Dividing Pension Property After Boyett, Part I
D efined benefit pension plans are very complex retirement plans. Obtaining a fair division of property for either divorc-ing spouse was never a simple matter. This task has been made more difficult and more complex following the Florida Supreme Court ruling of Boyett v. Boyett, 703 So. 2d 451 (Fla. 1998). This is espe-cially unwelcome news in these days because great efforts are made to settle cases and avoid the costly valuation process. Yet, many mistakes will be made, and either side could suffer an unjust division unless an inquiry is made of all the benefits that will be provided, and the conditions that attach to the receipt of those benefits. An actual valuation that determines the value of each benefit may be necessary for the parties to evaluate whether the division of special benefits warrant further inquiry or litigation.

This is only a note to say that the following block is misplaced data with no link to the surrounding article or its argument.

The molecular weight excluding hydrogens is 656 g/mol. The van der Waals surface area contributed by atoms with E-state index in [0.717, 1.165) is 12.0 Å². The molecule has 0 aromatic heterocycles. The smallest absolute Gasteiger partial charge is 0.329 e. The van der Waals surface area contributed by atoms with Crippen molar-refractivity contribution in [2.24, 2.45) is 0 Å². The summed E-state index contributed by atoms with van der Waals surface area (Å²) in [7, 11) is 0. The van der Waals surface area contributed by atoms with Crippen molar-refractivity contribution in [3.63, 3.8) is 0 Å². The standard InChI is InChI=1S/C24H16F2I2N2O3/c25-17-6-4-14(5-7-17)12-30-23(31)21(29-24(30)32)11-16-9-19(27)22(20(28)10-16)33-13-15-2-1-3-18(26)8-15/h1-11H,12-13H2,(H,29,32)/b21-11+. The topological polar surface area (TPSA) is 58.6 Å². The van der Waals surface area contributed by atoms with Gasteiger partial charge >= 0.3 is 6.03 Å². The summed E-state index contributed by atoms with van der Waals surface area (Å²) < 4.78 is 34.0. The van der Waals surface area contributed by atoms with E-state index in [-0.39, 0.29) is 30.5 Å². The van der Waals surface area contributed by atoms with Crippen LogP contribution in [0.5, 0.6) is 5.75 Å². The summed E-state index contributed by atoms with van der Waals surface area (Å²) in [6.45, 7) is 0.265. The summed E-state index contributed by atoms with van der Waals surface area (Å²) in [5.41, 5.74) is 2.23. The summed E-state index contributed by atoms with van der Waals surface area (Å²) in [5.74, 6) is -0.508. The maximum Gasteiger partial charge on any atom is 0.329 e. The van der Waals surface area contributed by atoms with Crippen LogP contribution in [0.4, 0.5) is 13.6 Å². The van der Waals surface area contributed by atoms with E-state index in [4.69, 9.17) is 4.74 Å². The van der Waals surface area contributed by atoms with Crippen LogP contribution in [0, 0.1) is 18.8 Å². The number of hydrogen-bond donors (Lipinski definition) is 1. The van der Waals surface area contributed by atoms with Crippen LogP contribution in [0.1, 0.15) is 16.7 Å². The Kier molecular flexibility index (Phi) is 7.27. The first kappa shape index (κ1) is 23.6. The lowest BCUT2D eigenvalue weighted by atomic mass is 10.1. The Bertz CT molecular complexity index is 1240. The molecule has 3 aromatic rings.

Part I of this article will examine the principal problems that this ruling creates by the court’s use of a nonstandard definition of bene-fit earnings. It will also show that a coverture (or service) fraction may no longer be used to determine marital and nonmarital portions even if it is applied to the earned benefit on the cutoff date. Part II, which will appear in the March issue of The Florida Bar Journal, will examine why other states came to a conclusion opposite that of Boyett, as well as the little-known consequences of the ruling. One such consequence is that an employee can easily change a 50/50 court ordered division of property to a 75/25 split by merely delaying retirement for five years.
Defined benefit plans define and guarantee the employee a specific benefit at retirement. Most defined benefit plans define monthly benefits at some age, called retirement. The practitioner should be warned that not all defined benefit plans provide monthly benefits, and that certain defined contribution plans provide monthly benefits. The key to a defined benefit plan is that the benefit is guaranteed. With uncertainty sur-rounding whether the Social Security Administration will be able to meet its future obligation without additional cutbacks,1 e rrors in the division of benefits under the only other plans to provide commitments may not be tolerated by future clients.